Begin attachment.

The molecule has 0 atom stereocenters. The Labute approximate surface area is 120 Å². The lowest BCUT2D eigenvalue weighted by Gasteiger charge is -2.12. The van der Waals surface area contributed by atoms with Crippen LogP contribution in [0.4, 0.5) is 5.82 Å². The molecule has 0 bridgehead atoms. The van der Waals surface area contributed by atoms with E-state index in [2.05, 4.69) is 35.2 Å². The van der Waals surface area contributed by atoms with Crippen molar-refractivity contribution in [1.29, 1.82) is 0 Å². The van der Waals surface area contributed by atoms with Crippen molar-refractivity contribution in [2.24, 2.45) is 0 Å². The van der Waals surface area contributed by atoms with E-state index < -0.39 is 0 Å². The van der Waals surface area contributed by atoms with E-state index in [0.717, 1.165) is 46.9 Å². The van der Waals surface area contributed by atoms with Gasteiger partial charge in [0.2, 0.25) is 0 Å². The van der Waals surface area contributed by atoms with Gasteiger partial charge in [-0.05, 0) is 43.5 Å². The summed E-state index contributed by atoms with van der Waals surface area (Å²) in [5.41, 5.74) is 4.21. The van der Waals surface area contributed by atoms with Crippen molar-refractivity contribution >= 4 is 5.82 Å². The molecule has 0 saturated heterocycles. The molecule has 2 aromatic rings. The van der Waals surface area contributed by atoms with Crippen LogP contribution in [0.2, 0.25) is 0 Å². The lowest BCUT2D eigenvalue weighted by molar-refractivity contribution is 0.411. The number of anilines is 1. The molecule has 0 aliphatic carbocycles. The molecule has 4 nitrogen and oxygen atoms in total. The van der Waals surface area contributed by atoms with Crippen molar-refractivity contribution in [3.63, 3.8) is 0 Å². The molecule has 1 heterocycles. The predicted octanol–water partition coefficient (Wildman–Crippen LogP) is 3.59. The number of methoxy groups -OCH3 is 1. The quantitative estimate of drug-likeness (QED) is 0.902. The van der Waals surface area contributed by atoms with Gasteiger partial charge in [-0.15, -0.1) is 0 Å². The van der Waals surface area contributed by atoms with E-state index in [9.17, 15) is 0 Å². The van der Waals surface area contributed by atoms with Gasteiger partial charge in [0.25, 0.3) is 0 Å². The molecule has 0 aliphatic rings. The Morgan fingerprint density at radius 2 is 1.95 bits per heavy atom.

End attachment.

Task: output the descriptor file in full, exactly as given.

The molecule has 0 atom stereocenters. The Labute approximate surface area is 120 Å². The lowest BCUT2D eigenvalue weighted by Gasteiger charge is -2.12. The van der Waals surface area contributed by atoms with Crippen LogP contribution in [0.4, 0.5) is 5.82 Å². The molecule has 0 bridgehead atoms. The van der Waals surface area contributed by atoms with E-state index in [2.05, 4.69) is 35.2 Å². The van der Waals surface area contributed by atoms with Crippen molar-refractivity contribution in [1.29, 1.82) is 0 Å². The van der Waals surface area contributed by atoms with Crippen molar-refractivity contribution in [2.24, 2.45) is 0 Å². The van der Waals surface area contributed by atoms with E-state index < -0.39 is 0 Å². The van der Waals surface area contributed by atoms with E-state index in [0.717, 1.165) is 46.9 Å². The van der Waals surface area contributed by atoms with Gasteiger partial charge in [0.2, 0.25) is 0 Å². The van der Waals surface area contributed by atoms with Gasteiger partial charge in [-0.05, 0) is 43.5 Å². The summed E-state index contributed by atoms with van der Waals surface area (Å²) in [5.41, 5.74) is 4.21. The van der Waals surface area contributed by atoms with Crippen molar-refractivity contribution >= 4 is 5.82 Å². The molecule has 0 saturated heterocycles. The molecule has 2 aromatic rings. The van der Waals surface area contributed by atoms with Crippen LogP contribution in [0.2, 0.25) is 0 Å². The lowest BCUT2D eigenvalue weighted by molar-refractivity contribution is 0.411. The number of anilines is 1. The molecule has 0 aliphatic carbocycles. The molecule has 4 nitrogen and oxygen atoms in total. The van der Waals surface area contributed by atoms with Crippen molar-refractivity contribution in [3.63, 3.8) is 0 Å². The molecule has 1 heterocycles. The predicted octanol–water partition coefficient (Wildman–Crippen LogP) is 3.59. The number of methoxy groups -OCH3 is 1. The quantitative estimate of drug-likeness (QED) is 0.902. The van der Waals surface area contributed by atoms with Gasteiger partial charge in [-0.15, -0.1) is 0 Å². The van der Waals surface area contributed by atoms with E-state index in [9.17, 15) is 0 Å². The van der Waals surface area contributed by atoms with Gasteiger partial charge in [0.25, 0.3) is 0 Å². The molecule has 0 aliphatic rings. The Morgan fingerprint density at radius 2 is 1.95 bits per heavy atom.